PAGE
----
I once had a brilliant student from China who originally came from an extremely impoverished background. Several children in the family, before the one-child policy. Not enough food to go around; the boys got more, to her resentment. All her siblings now extremely successful and financially comfortable. She was in Canada to pursue graduate studies, particularly costly for a foreign student.
Talked about how she had ended up where she was, with the absolute best education that China could offer, going to top-ranked secondary school and university. When she was very young, she was identified by the Chinese government as being intellectually gifted. With the consent of her parents, she and others so identified were sent to state-run boarding schools and given an education commensurate with their intellectual gifts. All of her siblings were so identified; her family was famous, in her village.
In her time, China had a system in place to identify intellectually talented persons across the country and to make sure that they received the very best education available, without resource constraints and irrespective of their financial backgrounds.
I asked her if the system still existed today, in the market-based China. She said no, that in fact she was in the process of paying the fees to get her son into an exclusive kindergarten and primary school. In today’s China, she would very likely not have been provided with the opportunities that were available to her and her siblings, as children. In today’s China, like so much of the world, money talks, money opens the doors, money creates the opportunities.
Caused me to wonder how we ensure that children with particular intellectual gifts from rural backgrounds and general poverty are given the best opportunities. I had experienced such “special” identification and the resources associated therewith, though in an urban environment. Children from various economic backgrounds identified and placed in a “special class”, though that was more of an urban experiment in the egalitarian Saskatoon of the early to mid-1960s.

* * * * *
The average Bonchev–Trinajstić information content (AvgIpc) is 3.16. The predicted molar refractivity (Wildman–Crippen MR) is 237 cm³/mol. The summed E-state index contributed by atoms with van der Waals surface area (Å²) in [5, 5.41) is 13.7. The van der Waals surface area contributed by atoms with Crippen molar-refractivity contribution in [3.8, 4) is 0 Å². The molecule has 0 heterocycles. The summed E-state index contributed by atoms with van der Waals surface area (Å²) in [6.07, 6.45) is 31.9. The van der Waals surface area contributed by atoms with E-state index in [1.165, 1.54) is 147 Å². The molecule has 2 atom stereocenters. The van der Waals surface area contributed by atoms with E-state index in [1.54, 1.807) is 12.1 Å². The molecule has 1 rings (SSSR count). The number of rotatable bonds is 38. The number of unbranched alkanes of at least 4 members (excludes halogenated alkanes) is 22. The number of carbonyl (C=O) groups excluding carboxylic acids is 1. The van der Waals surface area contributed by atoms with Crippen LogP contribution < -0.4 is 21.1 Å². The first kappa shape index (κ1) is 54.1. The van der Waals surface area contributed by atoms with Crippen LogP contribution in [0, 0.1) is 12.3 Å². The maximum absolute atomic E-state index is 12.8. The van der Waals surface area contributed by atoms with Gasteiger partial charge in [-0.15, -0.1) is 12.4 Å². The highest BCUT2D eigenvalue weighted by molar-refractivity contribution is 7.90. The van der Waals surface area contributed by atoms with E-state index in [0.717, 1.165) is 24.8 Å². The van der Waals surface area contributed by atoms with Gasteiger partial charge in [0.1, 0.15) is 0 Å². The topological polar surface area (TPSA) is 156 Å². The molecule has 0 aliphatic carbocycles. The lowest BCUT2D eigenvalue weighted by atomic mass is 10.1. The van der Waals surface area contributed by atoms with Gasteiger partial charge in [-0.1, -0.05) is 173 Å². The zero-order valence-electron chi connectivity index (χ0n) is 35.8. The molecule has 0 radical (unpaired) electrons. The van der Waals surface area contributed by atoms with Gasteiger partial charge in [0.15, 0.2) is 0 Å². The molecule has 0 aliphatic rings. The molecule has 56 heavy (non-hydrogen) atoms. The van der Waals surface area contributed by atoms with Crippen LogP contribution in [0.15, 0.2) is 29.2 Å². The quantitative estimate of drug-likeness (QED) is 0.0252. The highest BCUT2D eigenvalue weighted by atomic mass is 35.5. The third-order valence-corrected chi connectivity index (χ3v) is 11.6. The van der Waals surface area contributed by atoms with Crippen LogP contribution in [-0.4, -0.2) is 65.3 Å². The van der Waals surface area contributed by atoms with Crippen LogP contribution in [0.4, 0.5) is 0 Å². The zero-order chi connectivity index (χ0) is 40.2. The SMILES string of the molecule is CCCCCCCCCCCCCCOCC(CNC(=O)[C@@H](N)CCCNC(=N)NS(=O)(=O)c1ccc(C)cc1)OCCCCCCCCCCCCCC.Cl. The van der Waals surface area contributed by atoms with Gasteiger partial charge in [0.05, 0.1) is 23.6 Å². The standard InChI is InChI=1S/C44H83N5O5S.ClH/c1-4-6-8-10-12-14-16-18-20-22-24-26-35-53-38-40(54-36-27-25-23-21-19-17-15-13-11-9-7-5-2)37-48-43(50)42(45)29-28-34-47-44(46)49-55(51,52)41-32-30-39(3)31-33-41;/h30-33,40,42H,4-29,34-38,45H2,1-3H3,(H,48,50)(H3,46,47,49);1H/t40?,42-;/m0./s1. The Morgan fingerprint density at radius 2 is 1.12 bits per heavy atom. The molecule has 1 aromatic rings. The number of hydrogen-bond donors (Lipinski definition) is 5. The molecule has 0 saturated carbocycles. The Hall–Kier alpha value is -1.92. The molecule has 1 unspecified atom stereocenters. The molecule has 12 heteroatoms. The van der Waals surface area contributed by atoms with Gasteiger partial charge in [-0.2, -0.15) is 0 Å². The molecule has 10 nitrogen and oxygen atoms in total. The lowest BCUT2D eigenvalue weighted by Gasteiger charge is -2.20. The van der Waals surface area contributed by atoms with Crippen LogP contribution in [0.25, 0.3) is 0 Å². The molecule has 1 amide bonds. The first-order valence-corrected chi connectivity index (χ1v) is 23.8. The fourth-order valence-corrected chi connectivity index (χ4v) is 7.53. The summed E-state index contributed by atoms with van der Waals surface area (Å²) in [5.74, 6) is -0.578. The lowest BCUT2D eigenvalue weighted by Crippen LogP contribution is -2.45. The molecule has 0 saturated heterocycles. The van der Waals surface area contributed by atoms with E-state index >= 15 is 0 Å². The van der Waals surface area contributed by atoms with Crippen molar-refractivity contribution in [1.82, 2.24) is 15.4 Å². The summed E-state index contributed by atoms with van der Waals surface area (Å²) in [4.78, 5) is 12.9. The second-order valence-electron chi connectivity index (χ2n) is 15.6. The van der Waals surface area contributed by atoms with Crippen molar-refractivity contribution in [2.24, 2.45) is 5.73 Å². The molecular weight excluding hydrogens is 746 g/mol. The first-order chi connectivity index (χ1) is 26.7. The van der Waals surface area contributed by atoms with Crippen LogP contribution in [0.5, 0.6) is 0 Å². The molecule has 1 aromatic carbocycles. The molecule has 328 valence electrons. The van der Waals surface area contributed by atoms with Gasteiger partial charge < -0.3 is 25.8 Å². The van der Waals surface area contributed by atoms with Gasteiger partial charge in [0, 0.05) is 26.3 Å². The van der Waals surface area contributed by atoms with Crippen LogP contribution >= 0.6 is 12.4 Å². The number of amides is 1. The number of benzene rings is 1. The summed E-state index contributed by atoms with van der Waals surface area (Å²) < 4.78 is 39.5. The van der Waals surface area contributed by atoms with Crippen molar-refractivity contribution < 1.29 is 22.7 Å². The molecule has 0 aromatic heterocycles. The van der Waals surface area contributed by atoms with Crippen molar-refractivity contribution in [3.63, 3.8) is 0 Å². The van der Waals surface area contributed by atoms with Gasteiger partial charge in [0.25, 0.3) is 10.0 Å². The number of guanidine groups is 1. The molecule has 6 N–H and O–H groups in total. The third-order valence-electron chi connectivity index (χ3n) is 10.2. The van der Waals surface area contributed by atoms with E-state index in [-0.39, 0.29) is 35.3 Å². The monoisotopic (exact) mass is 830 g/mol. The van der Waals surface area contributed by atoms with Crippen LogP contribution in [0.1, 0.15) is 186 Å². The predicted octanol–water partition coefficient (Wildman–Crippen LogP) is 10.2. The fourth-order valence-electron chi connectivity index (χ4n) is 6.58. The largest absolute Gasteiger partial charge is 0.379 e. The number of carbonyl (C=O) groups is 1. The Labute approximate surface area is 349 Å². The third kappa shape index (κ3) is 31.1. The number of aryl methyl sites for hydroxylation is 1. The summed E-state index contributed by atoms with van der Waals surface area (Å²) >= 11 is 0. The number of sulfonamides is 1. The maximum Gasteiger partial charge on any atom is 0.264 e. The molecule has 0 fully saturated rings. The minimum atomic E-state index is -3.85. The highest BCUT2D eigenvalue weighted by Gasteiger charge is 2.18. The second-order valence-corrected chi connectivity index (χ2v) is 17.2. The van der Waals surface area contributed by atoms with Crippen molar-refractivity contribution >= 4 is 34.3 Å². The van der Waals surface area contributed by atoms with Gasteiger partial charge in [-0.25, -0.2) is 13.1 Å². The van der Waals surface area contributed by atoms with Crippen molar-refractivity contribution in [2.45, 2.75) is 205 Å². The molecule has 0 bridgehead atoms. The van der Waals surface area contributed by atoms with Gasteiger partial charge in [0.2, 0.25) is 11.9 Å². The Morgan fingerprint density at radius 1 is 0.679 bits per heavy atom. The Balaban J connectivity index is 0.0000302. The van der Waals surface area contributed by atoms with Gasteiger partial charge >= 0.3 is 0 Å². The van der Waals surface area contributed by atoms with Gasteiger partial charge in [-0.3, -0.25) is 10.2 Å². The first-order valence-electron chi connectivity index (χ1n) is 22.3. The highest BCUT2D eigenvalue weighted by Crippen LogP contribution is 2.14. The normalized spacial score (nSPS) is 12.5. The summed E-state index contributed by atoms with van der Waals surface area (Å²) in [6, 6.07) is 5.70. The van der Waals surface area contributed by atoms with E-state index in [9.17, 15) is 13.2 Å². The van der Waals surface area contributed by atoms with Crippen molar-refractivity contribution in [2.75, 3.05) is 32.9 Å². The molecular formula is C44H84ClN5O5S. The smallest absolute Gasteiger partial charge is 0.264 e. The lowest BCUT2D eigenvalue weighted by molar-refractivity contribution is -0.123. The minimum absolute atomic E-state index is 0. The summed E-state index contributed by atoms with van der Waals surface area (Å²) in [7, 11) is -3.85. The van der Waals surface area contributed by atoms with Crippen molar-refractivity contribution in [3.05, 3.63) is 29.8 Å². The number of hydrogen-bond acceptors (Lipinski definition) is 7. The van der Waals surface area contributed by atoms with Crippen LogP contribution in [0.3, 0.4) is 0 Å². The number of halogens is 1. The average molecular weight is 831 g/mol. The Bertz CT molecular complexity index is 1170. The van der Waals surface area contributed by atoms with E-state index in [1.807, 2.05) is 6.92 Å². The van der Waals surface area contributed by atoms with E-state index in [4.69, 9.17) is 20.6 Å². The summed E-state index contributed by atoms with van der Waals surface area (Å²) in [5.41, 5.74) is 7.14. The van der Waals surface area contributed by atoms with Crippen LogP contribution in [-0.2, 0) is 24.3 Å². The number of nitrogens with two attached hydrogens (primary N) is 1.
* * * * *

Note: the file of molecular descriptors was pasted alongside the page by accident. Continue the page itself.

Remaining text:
Problems with resources and gifted children are a matter of contemporary concern, with some contending that rural lifestyles augment the gifts, or at least balance out other resource constraints.
To me, there’s something very positive about the older Chinese model, where multiple children from an impoverished rural background end up identified and treasured by education authorities from an early age. Model now gone; model to perhaps emulate elsewhere.
Postscript, May 17, 2011: Maybe the model is more of my own interpretative myth. What research I can find speaks about “special schools” in China existing in relation to specific talents, such as music, athletics and languages, and where a primary focus otherwise seems to be to accelerate gifted children to university, at an early age. This focus has been subject to reservations within China, in recent years.